As humanitarians, we are very familiar with what the lack of humanity looks like. Our very existence is brought about by the mercilessness of others. However, it must be acknowledged that many of us (myself included) come from situations which have not personally exposed us to the cruelties and atrocities that our peers have. We can empathize as much as possible, but we cannot relate or understand.
I could talk about the days that followed August 15th. I could talk about how my colleagues and I spent every waking hour following any possible lead that would result in our Afghan Allies being placed on evacuation flights. I could talk about the photos and videos sent to me by colleagues on WhatsApp that I felt should be censored. I believe that in time, my brain will lock those days up in a box where I can’t easily reach them, just like it did to those days following 9/11. One image from this time will forever be seared into my brain alongside its companion from 2001: Afghans so terrified and desperate to escape persecution by the Taliban that they were willing to climb onto a C-17 while it was taking off, knowing they would likely die trying, is not something I can ever forget.
The parallels between people jumping from the World Trade Center towers and Afghans clinging to a C-17 mid take off, only to fall hundreds of feet to their deaths are enigmatic. The two images are linked in my brain and led to a lot of personal reflection and introspection into my experiences over the past 20 years. I realize that my ability to reflect on the parallels of these two events is a privilege. I was safe in the United States watching this unfold from afar. I did not personally lose anyone in the 9/11 attacks, nor did I have to experience being in Kabul after August 15, and that is a privilege I must acknowledge. It is also a privilege for me to travel and to work globally thanks to my citizenship and the gold seal embossed on the front of my passport. Most of our Afghan Allies who remain in Afghanistan and now face an uncertain future do not have passports or travel visas and documentation that would enable them to escape to safety. And, as of now, we do not have answers or solutions to provide to these allies and their families.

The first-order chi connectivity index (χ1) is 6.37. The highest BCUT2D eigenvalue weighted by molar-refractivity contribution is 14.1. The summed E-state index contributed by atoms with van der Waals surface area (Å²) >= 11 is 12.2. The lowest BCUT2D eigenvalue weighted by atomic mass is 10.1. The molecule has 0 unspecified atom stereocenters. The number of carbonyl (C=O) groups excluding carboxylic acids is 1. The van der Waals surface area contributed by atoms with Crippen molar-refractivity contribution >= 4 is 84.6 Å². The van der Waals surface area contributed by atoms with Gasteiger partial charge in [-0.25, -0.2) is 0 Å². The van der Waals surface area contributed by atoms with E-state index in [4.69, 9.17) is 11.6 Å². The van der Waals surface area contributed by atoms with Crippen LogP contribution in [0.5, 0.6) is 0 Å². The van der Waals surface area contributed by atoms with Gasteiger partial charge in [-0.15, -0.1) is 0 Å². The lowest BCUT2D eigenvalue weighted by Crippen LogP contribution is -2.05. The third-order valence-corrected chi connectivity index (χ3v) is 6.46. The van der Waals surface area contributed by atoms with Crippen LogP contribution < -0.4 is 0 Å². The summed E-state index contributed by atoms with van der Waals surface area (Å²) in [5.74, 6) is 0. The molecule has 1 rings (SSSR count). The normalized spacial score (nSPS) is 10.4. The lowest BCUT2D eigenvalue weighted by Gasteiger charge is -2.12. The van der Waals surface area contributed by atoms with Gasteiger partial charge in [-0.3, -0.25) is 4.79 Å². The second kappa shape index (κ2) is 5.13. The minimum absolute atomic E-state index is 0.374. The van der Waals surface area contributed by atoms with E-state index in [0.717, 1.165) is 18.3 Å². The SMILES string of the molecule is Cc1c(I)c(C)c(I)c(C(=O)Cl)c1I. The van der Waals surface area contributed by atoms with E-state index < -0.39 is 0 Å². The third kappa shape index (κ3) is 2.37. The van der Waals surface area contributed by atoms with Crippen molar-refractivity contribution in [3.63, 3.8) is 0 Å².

It is always the innocent who pay the highest price in conflict. Innocent people have served as collateral damage for violent discordance for as long as we can remember. Innocent people died on September 11, 2001, and innocent people have been dying in Afghanistan for decades at the hands of terrorists and extremists, but also at the hands of those sworn to protect them. I am young. I am privileged. I am still hopeful, and I still believe in the faith of humanity. Some people call it naivety, and maybe they’re right, but I refuse to give up hope that one day, humans can be humane to each other.
Today is September 11, 2021. It has been 20 years since the 9/11 attacks led to the declaration of the War on Terror. It has been 20 years since service members, aid workers, humanitarians, peace workers, and millions of brave people headed the call and chose to serve others. It has been 20 years since countless numbers of innocent people had their lives and more taken from them by this conflict. It has been 20 years since 2,977 people were killed by Al-Qaeda hijackers aiming to bring the U.S. to its knees on the geopolitical stage. What a shame that the audience is filled with casualties, but the stage remains intact.
While this conflict has been a devastating and immensely complicated one, I have witnessed incredible resilience and determination in the Afghan people. I have hope that they, and my peers in the international development community, will continue to pursue good work that benefits the livelihoods of others. After all, humanitarian work thrives in times of peace, not war.